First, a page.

If the US is going to claim a moral high ground it’s only that its policies have not yet reached the severity of the Chinese Communist Party… yet.

The corruption within the ranks is particularly interesting. Boston Fed President and Dallas Fed President both stepped down late September in light of revelations indicating they were trading during a policy setting meeting. That would be tantamount to insider trading.

Fed Chair, Jerome Powell insists he knew nothing about this, and of course is scrambling around to reinforce strict adherence to “the rules”. But this scandal is really saying the quiet parts out loud, if you think about it.

Any time money is printed out of thin air, the people at the top always get the greatest benefit from it. By the time it gets into full circulation, poor people are complaining their wages are too low for some inexplicable reason. Insider trading isn’t the largest betrayal of the central banking system. It’s the fractional reserve system, it’s the inflation, but two people making more off some inside knowledge isn’t it.

My super cynical side thinks this was purposely allowed to be covered to make an example of a couple of folks, and show that they suss out their bad actors at the Fed, and they take it very seriously. A sort of performance to woo back public trust. Who knows?

Either way, it overshadows the utter disasters that fascistic institution has created for the past 108 years, that’s for sure.

Something the Fed Board did say, that I think a few folks caught and took as instructive, was this:

Fed notes that its rules on personal financial practices are “stricter than those that apply to Congress.”

Seems benign enough right? Not long after this comment (and I’m not claiming this comment is causally linked to what follows, but it’s awfully coincidental), an interesting trend started among young folks on TikTok: they are following the investments of one House Speaker Nancy Pelosi.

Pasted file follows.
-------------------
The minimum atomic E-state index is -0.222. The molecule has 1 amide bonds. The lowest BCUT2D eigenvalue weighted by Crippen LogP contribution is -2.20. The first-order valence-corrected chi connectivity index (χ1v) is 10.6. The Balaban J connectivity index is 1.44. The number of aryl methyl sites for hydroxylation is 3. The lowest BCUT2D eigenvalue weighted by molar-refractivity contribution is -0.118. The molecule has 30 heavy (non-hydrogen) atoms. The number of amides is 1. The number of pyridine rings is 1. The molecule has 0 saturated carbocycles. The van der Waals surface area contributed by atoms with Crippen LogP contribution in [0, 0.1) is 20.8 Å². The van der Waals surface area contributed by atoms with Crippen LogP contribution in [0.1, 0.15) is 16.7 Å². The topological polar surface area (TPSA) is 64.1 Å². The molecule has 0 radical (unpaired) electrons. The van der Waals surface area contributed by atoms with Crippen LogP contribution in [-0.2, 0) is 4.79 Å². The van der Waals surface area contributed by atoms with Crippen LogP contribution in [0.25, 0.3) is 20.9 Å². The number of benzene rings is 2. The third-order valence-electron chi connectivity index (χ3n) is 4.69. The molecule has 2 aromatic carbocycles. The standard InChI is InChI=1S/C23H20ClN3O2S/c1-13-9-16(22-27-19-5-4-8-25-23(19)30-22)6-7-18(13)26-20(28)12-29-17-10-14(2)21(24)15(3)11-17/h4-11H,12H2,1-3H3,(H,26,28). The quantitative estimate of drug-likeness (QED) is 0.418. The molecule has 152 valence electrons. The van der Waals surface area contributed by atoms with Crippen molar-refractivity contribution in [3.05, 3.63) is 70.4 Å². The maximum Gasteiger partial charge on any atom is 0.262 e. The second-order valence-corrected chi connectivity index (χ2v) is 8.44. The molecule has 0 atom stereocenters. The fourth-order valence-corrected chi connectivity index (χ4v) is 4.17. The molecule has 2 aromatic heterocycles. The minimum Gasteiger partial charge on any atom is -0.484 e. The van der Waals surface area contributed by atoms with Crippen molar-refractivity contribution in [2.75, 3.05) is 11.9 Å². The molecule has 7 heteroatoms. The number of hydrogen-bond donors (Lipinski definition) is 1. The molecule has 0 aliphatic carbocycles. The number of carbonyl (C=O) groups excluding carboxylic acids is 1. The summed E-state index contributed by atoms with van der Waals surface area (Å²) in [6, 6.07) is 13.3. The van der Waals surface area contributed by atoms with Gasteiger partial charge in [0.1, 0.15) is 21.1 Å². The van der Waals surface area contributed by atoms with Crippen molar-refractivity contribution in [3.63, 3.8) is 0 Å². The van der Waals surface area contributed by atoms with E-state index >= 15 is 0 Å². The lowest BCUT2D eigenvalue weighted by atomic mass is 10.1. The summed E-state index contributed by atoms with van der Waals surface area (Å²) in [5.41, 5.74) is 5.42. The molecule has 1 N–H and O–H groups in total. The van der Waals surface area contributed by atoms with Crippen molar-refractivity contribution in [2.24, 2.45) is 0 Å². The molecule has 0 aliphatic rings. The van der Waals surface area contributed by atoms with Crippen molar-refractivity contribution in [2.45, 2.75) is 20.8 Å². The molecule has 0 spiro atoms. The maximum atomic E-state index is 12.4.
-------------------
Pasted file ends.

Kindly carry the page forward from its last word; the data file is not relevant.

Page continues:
[Chris] Josephs is the co-founder of a company called Iris, which shows other people’s stock trades. In the past year and a half, he has been taking advantage of a law called the Stock Act, which requires lawmakers to disclose stock trades and those of their spouses within 45 days.

Now on Josephs’ social investing platform, you can get a push notification every time Pelosi’s stock trading disclosures are released. He is personally investing when he sees which stocks are picked: “I’m at the point where if you can’t beat them, join them,” Josephs told NPR, adding that if he sees trades on her disclosures, “I typically do buy… the next one she does, I’m going to buy.”

On Twitter, there is an account called “Nancy Pelosi’s Portfolio Tracker”. From that account, the following post was made:

central planning

With this latest trend, we could just have a new generation of capitalists on our hands.

Click here to schedule a consultation on how you can protect your assets from overreaching governments, or here to become a member of our Insider program where you are eligible for free consultations, deep discounts on corporate and trust services, plus a wealth of information on internationalizing your business, wealth and life.